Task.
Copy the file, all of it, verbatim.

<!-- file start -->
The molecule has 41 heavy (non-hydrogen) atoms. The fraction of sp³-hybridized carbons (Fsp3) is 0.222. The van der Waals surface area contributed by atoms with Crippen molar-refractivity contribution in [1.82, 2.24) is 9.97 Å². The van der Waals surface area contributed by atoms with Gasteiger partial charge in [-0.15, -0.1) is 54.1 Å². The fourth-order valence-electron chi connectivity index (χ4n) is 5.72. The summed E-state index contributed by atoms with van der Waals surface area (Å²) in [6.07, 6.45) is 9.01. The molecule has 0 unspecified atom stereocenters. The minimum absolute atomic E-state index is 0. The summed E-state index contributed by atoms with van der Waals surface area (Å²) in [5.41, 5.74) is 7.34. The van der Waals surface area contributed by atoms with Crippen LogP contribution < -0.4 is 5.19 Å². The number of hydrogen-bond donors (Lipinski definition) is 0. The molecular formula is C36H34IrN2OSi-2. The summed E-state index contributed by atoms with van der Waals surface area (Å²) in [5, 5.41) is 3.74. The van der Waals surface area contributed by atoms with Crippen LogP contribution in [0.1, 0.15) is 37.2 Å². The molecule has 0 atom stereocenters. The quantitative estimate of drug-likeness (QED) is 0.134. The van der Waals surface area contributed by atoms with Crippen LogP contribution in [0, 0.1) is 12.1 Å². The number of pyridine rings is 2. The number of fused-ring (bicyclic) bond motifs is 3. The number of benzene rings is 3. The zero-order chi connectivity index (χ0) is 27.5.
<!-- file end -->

The molecule has 41 heavy (non-hydrogen) atoms. The fraction of sp³-hybridized carbons (Fsp3) is 0.222. The van der Waals surface area contributed by atoms with Crippen molar-refractivity contribution in [1.82, 2.24) is 9.97 Å². The van der Waals surface area contributed by atoms with Gasteiger partial charge in [-0.15, -0.1) is 54.1 Å². The fourth-order valence-electron chi connectivity index (χ4n) is 5.72. The summed E-state index contributed by atoms with van der Waals surface area (Å²) in [6.07, 6.45) is 9.01. The molecule has 0 unspecified atom stereocenters. The minimum absolute atomic E-state index is 0. The summed E-state index contributed by atoms with van der Waals surface area (Å²) in [5.41, 5.74) is 7.34. The van der Waals surface area contributed by atoms with Crippen LogP contribution < -0.4 is 5.19 Å². The number of hydrogen-bond donors (Lipinski definition) is 0. The molecular formula is C36H34IrN2OSi-2. The summed E-state index contributed by atoms with van der Waals surface area (Å²) in [5, 5.41) is 3.74. The van der Waals surface area contributed by atoms with Crippen LogP contribution in [0.1, 0.15) is 37.2 Å². The molecule has 0 atom stereocenters. The quantitative estimate of drug-likeness (QED) is 0.134. The van der Waals surface area contributed by atoms with Crippen LogP contribution in [0, 0.1) is 12.1 Å². The number of pyridine rings is 2. The number of fused-ring (bicyclic) bond motifs is 3. The number of benzene rings is 3. The zero-order chi connectivity index (χ0) is 27.5.